P. 4 Gershon's father to Gershon
"That's where we live, Gershon," his father said. "Yes, it's a beautiful world. But you must learn to make smart choices or it will hurt you."
P. 117 Jakob Keter to Gershon
"Indeed? Your reticence conceals much. And his exuberance conceals much. I think, if you will excuse me, that reticence and exuberance are often splendid soil for talk that is in essence silence."
P. 117 Jakob Keter to Gershon
Yet I felt no compassion for the Germans. And that distressed me. To think that Germany had succeeded in destroying a man's capacity to feel compassion toward human suffering. That is perhaps her greatest sin.
P. 134 Roger to Gershon
"Yes, sir. Seventh-Day (sic) Adventists are here now Friday and Saturday morning, sir."
P. 228 Gershon
How do you live almost a lifetime with two people, and love them, and really not know them? What sort of energy or accident brings together loving and knowing?
P. 234 Charles Leiden to Gershon
And we tinker with light and atomic bombs, with the energy of the universe. Do you wonder what the world doesn't know what to make of its Jews? No one is on more familiar terms with the heart of the insanity in the universe than is the Jew, and no one is more frenetic and untidy in the search for an answer. We are always in a desperate rush. We offer apocalypses in a pushcart, messiahs in tobacco-stained caftans.
P. 274 Gershon to himself
Strange how people drifted in and out of your life, and you never really got to know them. Even if you lived with them in the same room. Whom did he really know? No one. How could he ever know anyone when he barely knew himself?
P. 292 Gershon to Arthur
I remember I raised my hands in supplication--a little like the gesture of the monkey we say today on the road. I felt something touch me. Oh yes, something touched me. I've been waiting to feel that touch again. Is that childish of me? This is, after all, the twentieth century. But sometimes when I read those texts I'm on the roof of the building again. I don't know why I feel that way. They say things in those books that no one dares to say anywhere else. I feel comfortable with those acceptable heresies. . . . I can live with ambiguity, I think, better than I can with certainty. Doubt is all that's left to us, Arthur. Doubt and desperate deeds.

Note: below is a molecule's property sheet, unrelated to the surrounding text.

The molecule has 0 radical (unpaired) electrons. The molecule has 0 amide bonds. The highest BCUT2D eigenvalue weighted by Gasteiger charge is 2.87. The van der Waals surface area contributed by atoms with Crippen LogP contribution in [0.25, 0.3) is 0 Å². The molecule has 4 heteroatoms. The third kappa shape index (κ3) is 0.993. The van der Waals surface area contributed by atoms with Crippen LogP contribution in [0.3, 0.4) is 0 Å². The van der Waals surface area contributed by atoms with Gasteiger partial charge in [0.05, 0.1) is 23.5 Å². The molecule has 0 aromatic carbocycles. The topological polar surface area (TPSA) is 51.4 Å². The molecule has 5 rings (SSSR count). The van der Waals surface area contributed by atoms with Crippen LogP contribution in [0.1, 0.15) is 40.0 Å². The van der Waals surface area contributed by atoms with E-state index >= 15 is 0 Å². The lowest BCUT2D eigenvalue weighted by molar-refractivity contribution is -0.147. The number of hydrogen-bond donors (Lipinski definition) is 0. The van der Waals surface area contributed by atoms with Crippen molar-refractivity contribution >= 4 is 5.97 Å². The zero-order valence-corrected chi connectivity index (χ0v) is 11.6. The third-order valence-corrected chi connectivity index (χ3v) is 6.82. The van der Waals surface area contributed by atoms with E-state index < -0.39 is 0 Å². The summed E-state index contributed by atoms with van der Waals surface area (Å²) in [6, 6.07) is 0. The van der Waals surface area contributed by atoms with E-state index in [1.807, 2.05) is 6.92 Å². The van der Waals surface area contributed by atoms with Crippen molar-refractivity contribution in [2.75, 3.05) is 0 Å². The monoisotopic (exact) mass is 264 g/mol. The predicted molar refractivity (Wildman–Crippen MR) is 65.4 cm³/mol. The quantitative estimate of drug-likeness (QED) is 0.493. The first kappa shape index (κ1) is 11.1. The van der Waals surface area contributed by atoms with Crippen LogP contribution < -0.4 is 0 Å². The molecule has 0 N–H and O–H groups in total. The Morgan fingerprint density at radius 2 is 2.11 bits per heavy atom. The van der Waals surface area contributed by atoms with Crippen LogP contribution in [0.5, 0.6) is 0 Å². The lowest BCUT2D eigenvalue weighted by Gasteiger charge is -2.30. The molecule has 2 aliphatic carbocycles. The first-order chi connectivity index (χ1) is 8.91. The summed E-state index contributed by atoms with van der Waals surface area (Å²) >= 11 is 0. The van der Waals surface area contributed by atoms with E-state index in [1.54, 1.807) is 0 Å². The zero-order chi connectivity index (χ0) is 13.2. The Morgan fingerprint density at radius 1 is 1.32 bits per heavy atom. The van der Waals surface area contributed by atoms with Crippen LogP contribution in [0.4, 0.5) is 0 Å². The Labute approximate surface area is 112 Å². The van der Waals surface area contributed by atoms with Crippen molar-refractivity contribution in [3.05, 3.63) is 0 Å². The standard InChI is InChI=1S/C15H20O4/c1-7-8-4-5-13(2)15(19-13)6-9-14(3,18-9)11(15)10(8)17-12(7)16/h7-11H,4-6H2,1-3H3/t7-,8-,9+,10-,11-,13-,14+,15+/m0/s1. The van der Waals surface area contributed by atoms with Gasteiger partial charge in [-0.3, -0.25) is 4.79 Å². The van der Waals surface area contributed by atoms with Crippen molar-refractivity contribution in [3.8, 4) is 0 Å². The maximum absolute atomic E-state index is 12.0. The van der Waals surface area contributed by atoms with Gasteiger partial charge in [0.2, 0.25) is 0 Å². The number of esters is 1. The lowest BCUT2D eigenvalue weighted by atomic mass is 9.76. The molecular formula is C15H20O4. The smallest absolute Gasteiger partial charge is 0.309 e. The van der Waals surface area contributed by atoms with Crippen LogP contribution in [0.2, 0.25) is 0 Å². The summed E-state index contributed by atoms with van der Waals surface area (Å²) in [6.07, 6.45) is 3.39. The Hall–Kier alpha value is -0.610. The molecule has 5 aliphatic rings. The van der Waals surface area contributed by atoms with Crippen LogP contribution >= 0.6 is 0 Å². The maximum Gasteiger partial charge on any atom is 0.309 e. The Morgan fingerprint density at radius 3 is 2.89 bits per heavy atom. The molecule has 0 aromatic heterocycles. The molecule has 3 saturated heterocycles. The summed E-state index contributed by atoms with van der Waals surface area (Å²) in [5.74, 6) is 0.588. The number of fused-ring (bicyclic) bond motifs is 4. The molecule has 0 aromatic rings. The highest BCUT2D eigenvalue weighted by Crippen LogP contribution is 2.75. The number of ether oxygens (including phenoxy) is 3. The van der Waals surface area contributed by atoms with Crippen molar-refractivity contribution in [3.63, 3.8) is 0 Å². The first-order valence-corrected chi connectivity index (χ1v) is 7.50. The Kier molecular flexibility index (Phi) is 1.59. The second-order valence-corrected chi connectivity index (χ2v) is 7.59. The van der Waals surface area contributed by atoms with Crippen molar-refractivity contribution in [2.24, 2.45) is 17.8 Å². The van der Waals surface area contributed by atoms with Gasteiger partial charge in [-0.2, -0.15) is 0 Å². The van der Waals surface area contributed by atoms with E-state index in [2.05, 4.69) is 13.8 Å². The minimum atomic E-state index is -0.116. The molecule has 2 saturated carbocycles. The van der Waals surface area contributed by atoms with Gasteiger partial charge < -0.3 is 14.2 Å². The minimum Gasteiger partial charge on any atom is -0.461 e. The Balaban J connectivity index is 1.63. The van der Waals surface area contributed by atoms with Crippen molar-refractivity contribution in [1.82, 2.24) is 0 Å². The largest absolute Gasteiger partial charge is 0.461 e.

P. 305 "The other side voice" to Gershon
Your generation and the one yet to come are the children and grandchildren of these giants. What have they left you? They were your greatest gifts to yourselves; they were of a special grace. How you trusted them. What heritage have they given you to hold in your hands? Can you answer me?
P. 306 "The other side voice" to Gershon
And your teachers, Gershon, your Keter and Malkuson. You turn your head away. Why? Do my truths hurt? Listen. Your Keter and Malkuson--are they not also among the giants of your century? Are they not to your century's Talmud and Kabbalah what Einstein was to its physics? What greater gifts of scholarship could Jews have given to themselves? . . . Listen. You lie in your bed in your Tokyo hotel on the eve of your journey through Japan. Where are you going? And why? Why your flight into the army? Why your journey to Hong Kong and Macao? Do you flee from the shadows of the giants of your century, the great ones whose lights blind the eye and whose faults numb the heart? They fill you with hurt, with anger, with awe, do they not, these giants? They make ashes of great ideas, do they not? Do you flee to pagan worlds remote from the civilization of your teachers--to test their teachings? To escape their visions, their echoes, and the shadows that lie between what they are and what they teach? How far will you flee? Or are you done?
P. 347 Gershon to John
He was going to spend the rest of his life atoning for his father's mistake. That's stupid, John.
P. 364 Malkuson to Gershon
I will tell you, Loran. What is of importance is not that there may be nothing. We have always acknowledged that as a possibility. What is important is that if indeed there is nothing, then we should be prepared to make something out of the only thing we have left to us--ourselves.